|US2876113 *||Aug 13, 1956||Mar 3, 1959||Barton Donn C||Packaging device for merchandising food concentrates|
|US2952379 *||Sep 12, 1955||Sep 13, 1960||Potter Clifford S||Collapsible containers|
|US3039648 *||Sep 23, 1959||Jun 19, 1962||Arthur F Busch||Container for gasoline|
|US3055568 *||Aug 9, 1960||Sep 25, 1962||Alliance Paper & Packaging Co||Lined containers|
|US3101839 *||Jul 17, 1961||Aug 27, 1963||Purex Corp Ltd||Container structure|
|US3163544 *||Mar 6, 1962||Dec 29, 1964||Emery I Valyi||Container|
|US3179323 *||Apr 15, 1963||Apr 20, 1965||Miller Felix H||Shipping container for liquids|
|US3187966 *||Jul 9, 1963||Jun 8, 1965||Continental Can Co||Flexible container with snip-off and reseal features|
|US3255932 *||Aug 11, 1964||Jun 14, 1966||Union Carbide Corp||Package for flowable materials|
|US3285461 *||Apr 6, 1964||Nov 15, 1966||Owens Illinois Inc||Composite receptacle|
|US3321070 *||May 13, 1964||May 23, 1967||Childs Clifford F||Package for liquid coating material|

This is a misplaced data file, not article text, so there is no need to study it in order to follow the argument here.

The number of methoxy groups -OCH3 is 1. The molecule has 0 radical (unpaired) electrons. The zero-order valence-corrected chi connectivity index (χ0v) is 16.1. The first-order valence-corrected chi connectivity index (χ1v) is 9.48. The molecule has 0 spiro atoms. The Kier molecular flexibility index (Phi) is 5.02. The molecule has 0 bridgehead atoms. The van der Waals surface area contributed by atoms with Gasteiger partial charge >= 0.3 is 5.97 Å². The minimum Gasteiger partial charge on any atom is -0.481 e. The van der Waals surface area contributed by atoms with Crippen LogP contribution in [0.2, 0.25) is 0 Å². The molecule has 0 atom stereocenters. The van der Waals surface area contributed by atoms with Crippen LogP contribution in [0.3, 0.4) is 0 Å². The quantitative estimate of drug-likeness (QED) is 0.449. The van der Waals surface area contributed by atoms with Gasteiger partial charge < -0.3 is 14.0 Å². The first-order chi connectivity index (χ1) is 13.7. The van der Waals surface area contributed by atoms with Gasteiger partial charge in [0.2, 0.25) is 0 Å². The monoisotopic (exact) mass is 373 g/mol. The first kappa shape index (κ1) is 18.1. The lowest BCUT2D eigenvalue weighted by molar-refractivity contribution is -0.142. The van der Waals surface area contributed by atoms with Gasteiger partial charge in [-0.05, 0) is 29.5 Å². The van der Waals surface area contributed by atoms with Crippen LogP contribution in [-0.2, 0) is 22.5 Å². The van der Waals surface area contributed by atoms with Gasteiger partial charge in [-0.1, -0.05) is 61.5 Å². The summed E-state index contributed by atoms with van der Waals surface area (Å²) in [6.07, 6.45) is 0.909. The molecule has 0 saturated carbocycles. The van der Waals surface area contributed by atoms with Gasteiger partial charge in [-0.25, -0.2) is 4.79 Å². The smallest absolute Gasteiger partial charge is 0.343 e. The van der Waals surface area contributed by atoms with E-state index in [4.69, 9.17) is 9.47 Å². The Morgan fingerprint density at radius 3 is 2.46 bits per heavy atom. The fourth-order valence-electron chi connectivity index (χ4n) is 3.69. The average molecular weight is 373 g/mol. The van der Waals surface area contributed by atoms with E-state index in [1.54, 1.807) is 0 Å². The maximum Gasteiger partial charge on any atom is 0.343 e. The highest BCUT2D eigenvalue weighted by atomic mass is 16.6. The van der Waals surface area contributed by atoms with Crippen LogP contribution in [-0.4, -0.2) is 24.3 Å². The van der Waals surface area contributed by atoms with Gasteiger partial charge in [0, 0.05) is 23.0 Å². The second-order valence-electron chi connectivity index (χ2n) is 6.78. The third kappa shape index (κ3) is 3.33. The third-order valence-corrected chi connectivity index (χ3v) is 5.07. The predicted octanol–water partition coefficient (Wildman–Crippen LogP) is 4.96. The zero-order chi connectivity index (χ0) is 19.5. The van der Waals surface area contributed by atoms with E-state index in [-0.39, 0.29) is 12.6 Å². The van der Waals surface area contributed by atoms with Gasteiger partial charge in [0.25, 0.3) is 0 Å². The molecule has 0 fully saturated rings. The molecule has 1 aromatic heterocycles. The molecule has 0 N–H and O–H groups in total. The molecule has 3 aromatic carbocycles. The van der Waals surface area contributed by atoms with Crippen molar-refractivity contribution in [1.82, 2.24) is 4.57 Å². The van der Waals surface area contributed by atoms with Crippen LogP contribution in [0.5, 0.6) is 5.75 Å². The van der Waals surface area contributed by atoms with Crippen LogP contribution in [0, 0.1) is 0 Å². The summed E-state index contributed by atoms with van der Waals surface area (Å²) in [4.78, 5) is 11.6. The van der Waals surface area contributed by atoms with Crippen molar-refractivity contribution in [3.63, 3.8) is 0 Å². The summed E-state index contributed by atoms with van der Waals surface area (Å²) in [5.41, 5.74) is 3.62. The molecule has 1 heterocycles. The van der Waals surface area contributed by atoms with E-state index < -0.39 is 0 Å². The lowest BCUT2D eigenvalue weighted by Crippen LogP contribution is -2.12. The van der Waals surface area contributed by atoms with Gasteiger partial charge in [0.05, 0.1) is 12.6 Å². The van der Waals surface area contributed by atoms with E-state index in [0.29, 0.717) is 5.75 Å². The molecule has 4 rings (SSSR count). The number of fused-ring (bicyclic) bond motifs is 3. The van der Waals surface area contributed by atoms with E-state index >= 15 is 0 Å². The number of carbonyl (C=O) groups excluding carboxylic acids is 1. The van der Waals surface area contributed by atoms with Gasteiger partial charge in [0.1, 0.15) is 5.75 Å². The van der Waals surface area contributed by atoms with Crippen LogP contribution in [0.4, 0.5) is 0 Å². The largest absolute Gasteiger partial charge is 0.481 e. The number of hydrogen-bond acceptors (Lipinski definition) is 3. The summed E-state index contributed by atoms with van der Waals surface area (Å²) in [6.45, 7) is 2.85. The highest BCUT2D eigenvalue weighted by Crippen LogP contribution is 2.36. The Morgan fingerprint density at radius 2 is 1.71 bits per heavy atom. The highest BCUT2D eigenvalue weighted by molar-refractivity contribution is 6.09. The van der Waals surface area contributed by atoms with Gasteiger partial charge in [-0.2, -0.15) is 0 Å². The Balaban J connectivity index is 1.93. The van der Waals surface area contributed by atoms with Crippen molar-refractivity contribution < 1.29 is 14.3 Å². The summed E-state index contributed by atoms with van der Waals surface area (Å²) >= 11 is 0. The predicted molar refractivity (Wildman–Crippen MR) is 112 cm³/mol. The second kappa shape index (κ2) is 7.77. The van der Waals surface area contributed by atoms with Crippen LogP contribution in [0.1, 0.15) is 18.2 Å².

|US3450254 *||Apr 5, 1967||Jun 17, 1969||Colgate Palmolive Co||Package and receptacle|
|US3484011 *||Apr 16, 1968||Dec 16, 1969||William Greenhalgh||Disposable container liner and advertising means|
|US3529647 *||Sep 10, 1968||Sep 22, 1970||Sobrefina Sa||Container|
|US3545643 *||Oct 18, 1967||Dec 8, 1970||Exxon Research Engineering Co||Package for highly viscous tacky materials|
|US3567104 *||Jul 1, 1969||Mar 2, 1971||Phillips Petroleum Co||Composite containers|
|US3604491 *||Dec 9, 1968||Sep 14, 1971||Thimonnier & Cie||Flexible drinking container or bag|
|US3606962 *||Sep 5, 1969||Sep 21, 1971||Scholle Container Corp||Dispensing and sealing receptacle|
|US3643854 *||Aug 26, 1969||Feb 22, 1972||Holmes Gordon W||Paint container|
|US3648882 *||Mar 2, 1970||Mar 14, 1972||Exxon Research Engineering Co||Package for highly viscous tacky materials|